What’s in it for me? Etiquette and marketing savvy provide the answer

"Look at me!  Look at me!" - clip art courtesy of

"Look at me! Look at me!" - clip art courtesy of

In a discussion about what is an appropriate or inappropriate post on a networking site, someone posed this question: Is there a source somewhere that lists social networking etiquette?

We all have “friends,” don’t we, who are like the kid at the back of the classroom, raising her hand, waving it furiously. “I have something to say,” she says, all smiles. “And it’s all about ME.”

On Twitter, LinkedIn and similar sites, multiply that overly eager kid by ten thousand. “Buy my book!” “Hire me as your consultant!” “Buy my shoes!” “Buy my service!” “Look! Look! Look!”

They’re even in our writer’s groups. (Note: If you recently announced your latest book release, I’m not talking about you. I’m discussing those people who keep their hands up ALL THE TIME and don’t ever get off the topic of themselves.)

Social media marketing (SMM) is different from traditional advertising, but some of the same rules apply. Be it reading an ad, watching a commercial, or listening to a pitch on the radio, or reading blogs or Tweets or profiles, we’re still people, and we still ask ourselves that age-old question,”What’s in it for me?”

People need to be engaged, that’s the hot social marketing term. Grandma’s engaged when she signs onto Facebook and sees updated photos of her grandchildren and what they’re up to. But once we get past our immediate circle of family and friends, there needs to be more effort than simply, “I’m here. Look at me!”

“What’s in it for me?” It’s not that we’re mean-spirited or terribly selfish, but our hours are finite, and we can’t endlessly pay attention, just because. We have problems to solve. New ideas and information to learn. We’re searching for ways to thrive, ways to cope, ways to be entertained, educated, enlightened, inspired, helped.

When using Twitter, LinkedIn and other sites in your social media marketing efforts, it’s vital that you engage the people there. If your messages consist of “Look at me! Look at me! Look at me!” (in whatever form you’d imagine – look at my resume services, my shoes, my books, my blogs), your efforts will be transparent and ineffective. It’s all about engaging us. This is accomplished by offering useful information, earning the right to be looked upon as an expert in your field, or simply helping or entertaining people.

So until an SMM etiquette book is published, remember that age-old adage that all good advertising copywriters keep in mind: “What’s in it for those who read this?” Know the answer to that question, and your tweets, blogs and profiles will gain the attention they deserve.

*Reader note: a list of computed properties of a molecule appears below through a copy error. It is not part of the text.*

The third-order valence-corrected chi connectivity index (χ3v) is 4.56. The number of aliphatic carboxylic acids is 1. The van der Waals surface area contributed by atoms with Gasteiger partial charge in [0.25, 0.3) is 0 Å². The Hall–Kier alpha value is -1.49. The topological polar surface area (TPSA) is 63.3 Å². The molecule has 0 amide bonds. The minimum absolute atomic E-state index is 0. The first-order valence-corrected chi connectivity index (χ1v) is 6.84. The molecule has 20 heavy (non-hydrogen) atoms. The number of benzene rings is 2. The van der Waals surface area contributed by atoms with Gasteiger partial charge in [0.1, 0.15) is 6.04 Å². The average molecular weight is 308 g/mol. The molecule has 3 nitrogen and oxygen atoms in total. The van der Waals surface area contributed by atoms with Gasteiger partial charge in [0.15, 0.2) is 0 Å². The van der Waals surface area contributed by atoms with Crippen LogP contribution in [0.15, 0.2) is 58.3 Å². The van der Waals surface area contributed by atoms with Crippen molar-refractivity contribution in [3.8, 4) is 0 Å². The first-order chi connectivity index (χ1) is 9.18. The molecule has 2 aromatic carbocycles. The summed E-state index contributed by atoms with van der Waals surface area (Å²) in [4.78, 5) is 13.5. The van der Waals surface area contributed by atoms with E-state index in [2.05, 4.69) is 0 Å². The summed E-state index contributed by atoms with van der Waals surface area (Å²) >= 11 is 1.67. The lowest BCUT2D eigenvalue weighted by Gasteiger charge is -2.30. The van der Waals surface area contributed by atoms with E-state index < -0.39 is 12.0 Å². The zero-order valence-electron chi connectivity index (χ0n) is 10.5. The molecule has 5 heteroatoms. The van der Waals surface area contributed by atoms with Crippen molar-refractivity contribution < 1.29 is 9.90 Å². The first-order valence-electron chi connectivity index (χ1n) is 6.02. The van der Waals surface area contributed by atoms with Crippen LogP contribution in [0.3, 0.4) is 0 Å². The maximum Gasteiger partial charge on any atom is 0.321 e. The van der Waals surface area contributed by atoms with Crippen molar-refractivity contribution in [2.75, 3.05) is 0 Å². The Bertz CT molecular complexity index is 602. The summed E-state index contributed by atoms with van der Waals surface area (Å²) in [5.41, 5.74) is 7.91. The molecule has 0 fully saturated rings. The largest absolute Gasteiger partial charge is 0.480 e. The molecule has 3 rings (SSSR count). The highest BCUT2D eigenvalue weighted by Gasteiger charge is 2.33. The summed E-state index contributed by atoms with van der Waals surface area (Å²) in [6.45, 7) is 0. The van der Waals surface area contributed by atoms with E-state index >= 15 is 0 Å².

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Top Ten Tips for Twitter

Compliments of Sate of Washington’s CTED

Compliments of State of Washington’s CTED

I had to share this.  ColoradoBiz’s on-line editor, Mary Butler, created these tips.  I’ve been Tweeting for 57 days now, and these tips ring true.  Love #2. and 10.  If you use Twitter, do you have some tips you’d like to add?  Please share in comments.

1. Thou shall not be boring.

2. Thou shall not spam thy neighbor, nor his wife, nor his cattle, nor his cattle’s wife. I don’t think, therefore I spam.

3. Thou shall not curse, swear or use four-letter words.

4. Thou shall not have a bio that bears false witness or is void of your personal worth.

5. Thou shall not use the Twitter default avatar.

6. Thou shall not use the default Twitter background.

7. Thou shall not use long URLs without first converting them to Tiny URLs or Snurls.

8. Thou shall not tweet while driving (waiting at stoplights is fine).

9. Thou shall not indiscriminately block others.

10. Thou shall not use acronyms, SMS, abbreviations or anything not understandable to thy neighbor’s good looking but slightly technically challenged wife.

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How to tap Twitter’s strengths

Twitter - when the info pipe is spewing data at 500 gallons a second, one must avoid drowning.

Twitter - when the info pipe is spewing data at 500 gallons a second, one must avoid drowning.

Today let’s look at how some authors use Twitter, and what features they value.  I surveyed writers from Rocky Mountain Fiction Writers and asked them how they use this fast-growing medium.

RMFW’s “Twitter” stars – survey results
Note:  “Tweets” means # of messages sent per day.
Christine Duncan.
Tweeting: 6 months.  Tweets per day: 2-3.  Followers: 130.  Tool or Time-waster: Tool.
Kelley Pounds
Tweeting: 7 months.  Tweets per day: 2-3.  Followers: 358.  Tool or Time-waster: Tool.
Diana Rowe
Tweeting: 4 months.  Tweets per day: 1-2.  Followers: 150.  Tool or Time-waster: Tool
Karen Duvall
Tweeting:   2 months.  Tweets per day: 5-10     Followers: 80     Tool or Time-waster:

Kelley Pounds discussed branding in my survey and explained the need for a focus.  If you profile yourself as a writer and get followers interested in your name or genre and Tweet about that regularly, you’re building your audience based on that.  If you suddenly start Tweeting about things unrelated to what your followers expect, you begin to lose followers because you are undermining your brand. Kelley Twitters as kellscreations and Tweets about her art and jewelry.

Since Diana Rowe writes travel articles, she wants potential editors or PR people to find her. Diana likes the ease of a short, 140-character post – she calls it her “Star Ship Enterprise Captain’s Log” She finds tips from other well-traveled journalists.  “It fuels ideas for more articles,” she says.

Christine Duncan tweets to increase traffic for her two blogs.“It helps you connect not just to readers but to agents, publicists and small publishers, so it’s a worthy writing business tool,” she said.  “I’ve learned about blog book touring, other social networks and some publicity ops, all because I use Twitter.”